A wildly inconsistent Adam Sandler comedy everyone seems to love turns back time on streaming

Click Adam Sandler comedy
Image via Columbia Pictures

Within his Happy Madison production house, renowned comedian Adam Sandler has produced a slew of outlandish comedy staples over the years, including The Waterboy, Happy Gilmore, Billy Madison, The Wedding Singer, and Big Daddy. And while the majority of his earlier work received favorable reviews with hardened faultfinders, a large chunk of movies during the latter period of his career seems to have been battered by critics more than ever — which is precisely the case with 2006’s Click.

Directed by Frank Coraci with a screenplay from Steve Koren and Mark O’Keefe, Sandler stars as Michael Newman — an overworked, overspent architect who yearns to escape the difficulties of personal and professional life by skipping over bad moments in his life to get to the good ones. Luckily for Michael, when a universal remote control falls into his hands, he soon realizes that he can control his own reality by fast-forwarding, pausing, and jumping several years ahead through time, although the consequences are far worse than expected.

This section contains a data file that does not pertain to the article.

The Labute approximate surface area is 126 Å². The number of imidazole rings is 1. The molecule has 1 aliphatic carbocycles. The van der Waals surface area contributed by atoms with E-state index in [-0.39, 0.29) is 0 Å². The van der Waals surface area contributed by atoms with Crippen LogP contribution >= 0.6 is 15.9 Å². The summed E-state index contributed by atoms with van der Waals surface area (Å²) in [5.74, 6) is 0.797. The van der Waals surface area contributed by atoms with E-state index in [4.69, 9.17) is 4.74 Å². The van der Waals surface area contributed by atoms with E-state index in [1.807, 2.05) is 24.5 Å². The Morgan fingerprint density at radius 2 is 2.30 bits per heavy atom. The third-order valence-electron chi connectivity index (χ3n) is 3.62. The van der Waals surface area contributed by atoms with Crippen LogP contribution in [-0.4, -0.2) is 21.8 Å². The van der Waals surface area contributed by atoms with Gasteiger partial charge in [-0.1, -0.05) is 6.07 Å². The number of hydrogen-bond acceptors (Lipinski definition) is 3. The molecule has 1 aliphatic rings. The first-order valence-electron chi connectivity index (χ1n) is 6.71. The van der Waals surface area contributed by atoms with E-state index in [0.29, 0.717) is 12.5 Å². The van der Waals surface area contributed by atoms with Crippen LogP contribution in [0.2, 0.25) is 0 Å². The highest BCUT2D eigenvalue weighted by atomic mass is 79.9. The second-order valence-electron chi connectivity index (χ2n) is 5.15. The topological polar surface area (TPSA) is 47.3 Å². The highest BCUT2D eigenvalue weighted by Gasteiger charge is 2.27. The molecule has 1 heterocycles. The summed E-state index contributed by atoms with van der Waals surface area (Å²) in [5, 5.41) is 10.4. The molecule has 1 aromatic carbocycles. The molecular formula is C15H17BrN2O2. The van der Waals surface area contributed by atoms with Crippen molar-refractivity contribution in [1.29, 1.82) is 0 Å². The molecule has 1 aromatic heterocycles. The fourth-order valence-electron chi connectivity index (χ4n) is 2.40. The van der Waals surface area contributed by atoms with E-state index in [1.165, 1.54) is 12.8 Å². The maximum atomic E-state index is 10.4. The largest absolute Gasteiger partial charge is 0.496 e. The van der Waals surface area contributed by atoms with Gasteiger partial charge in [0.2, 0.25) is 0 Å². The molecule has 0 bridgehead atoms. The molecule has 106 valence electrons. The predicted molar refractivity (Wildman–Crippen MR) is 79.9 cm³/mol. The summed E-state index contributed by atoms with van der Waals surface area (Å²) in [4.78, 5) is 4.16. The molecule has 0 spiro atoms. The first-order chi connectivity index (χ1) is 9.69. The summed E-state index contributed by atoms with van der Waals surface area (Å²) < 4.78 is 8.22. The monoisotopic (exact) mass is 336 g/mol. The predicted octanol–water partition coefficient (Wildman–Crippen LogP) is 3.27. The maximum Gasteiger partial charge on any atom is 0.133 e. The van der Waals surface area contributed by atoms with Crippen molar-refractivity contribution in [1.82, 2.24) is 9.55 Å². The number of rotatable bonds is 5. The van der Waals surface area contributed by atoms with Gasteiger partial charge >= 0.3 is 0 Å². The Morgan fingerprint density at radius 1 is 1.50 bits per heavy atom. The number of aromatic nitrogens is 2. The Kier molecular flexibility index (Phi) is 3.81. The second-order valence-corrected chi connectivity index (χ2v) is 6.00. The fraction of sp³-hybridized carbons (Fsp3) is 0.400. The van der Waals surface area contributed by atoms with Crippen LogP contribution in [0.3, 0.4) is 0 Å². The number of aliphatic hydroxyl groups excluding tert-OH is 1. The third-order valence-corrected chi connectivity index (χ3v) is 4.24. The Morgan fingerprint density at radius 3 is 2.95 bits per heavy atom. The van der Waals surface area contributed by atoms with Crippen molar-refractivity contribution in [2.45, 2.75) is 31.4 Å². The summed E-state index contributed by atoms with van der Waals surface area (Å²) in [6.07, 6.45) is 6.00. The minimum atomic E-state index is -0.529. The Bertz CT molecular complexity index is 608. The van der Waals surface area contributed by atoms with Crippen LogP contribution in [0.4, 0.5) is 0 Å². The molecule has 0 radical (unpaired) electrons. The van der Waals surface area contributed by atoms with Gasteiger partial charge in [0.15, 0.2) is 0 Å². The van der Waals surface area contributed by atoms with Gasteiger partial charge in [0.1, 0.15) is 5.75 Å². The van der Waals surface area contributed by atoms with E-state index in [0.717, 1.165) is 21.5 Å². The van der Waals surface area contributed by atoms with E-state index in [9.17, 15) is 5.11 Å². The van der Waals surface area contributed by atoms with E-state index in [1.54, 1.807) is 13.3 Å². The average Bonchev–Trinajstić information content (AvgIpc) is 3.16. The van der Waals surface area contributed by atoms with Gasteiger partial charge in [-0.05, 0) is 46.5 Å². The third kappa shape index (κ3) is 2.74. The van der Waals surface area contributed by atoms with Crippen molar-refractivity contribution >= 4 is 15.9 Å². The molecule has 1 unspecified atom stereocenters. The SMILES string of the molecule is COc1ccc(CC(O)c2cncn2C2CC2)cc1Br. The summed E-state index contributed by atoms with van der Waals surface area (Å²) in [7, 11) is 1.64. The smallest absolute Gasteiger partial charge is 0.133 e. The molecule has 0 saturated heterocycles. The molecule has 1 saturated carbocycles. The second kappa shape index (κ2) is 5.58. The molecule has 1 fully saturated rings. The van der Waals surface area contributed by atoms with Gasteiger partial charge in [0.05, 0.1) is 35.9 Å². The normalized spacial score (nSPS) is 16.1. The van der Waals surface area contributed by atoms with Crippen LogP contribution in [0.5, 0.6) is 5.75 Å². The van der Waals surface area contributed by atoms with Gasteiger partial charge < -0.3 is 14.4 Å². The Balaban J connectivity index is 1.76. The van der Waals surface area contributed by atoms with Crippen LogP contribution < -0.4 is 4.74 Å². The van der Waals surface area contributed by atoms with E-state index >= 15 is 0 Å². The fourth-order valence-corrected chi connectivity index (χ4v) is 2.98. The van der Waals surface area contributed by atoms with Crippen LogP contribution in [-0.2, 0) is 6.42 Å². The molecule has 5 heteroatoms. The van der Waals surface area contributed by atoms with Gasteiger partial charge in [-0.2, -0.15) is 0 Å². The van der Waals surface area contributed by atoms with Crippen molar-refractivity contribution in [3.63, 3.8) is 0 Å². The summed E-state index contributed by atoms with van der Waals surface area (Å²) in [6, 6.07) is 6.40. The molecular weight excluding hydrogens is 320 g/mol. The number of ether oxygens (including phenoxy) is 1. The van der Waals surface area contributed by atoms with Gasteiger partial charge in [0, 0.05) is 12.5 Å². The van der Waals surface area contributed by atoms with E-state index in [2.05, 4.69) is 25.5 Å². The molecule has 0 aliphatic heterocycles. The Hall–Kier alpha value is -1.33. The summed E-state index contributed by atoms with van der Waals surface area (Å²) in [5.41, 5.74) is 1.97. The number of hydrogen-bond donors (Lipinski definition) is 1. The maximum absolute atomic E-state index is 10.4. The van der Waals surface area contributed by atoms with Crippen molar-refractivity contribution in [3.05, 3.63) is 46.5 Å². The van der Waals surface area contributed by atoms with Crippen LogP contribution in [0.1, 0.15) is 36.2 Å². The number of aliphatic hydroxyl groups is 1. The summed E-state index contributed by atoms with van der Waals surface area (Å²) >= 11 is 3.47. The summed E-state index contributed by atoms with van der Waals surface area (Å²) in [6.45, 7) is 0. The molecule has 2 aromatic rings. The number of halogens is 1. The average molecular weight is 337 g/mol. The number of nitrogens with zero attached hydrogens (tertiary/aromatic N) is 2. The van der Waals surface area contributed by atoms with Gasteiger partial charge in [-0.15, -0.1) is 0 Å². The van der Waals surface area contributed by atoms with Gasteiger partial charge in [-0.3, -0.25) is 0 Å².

Click Adam Sandler
via Columbia Pictures

Despite a handful of genuinely tender moments throughout the film, stone-faced critics sought to bash the Sandler vehicle for its inconsistent tone, which blends slapstick humor with heartfelt situations throughout most of the film. As a result, Click currently holds a lackluster 35 percent critics’ score on Rotten Tomatoes, although its efficacious 66 percent audience score makes the case that the movie actually resonated with folks thanks to its originality and overall impression.

As it turns out, eagle-eyed HBO Max subscribers apparently agree with the audience score and have since propelled the bashed comedy towards the spotlight. As per FlixPatrol, Click has jumped a jaw-dropping 62 places to find its place in HBO’s Top 15, with the movie performing well in a variety of countries around the world — proving that critics can’t stop moviegoers from enjoying this timeless, yet undoubtedly inconsistent flick.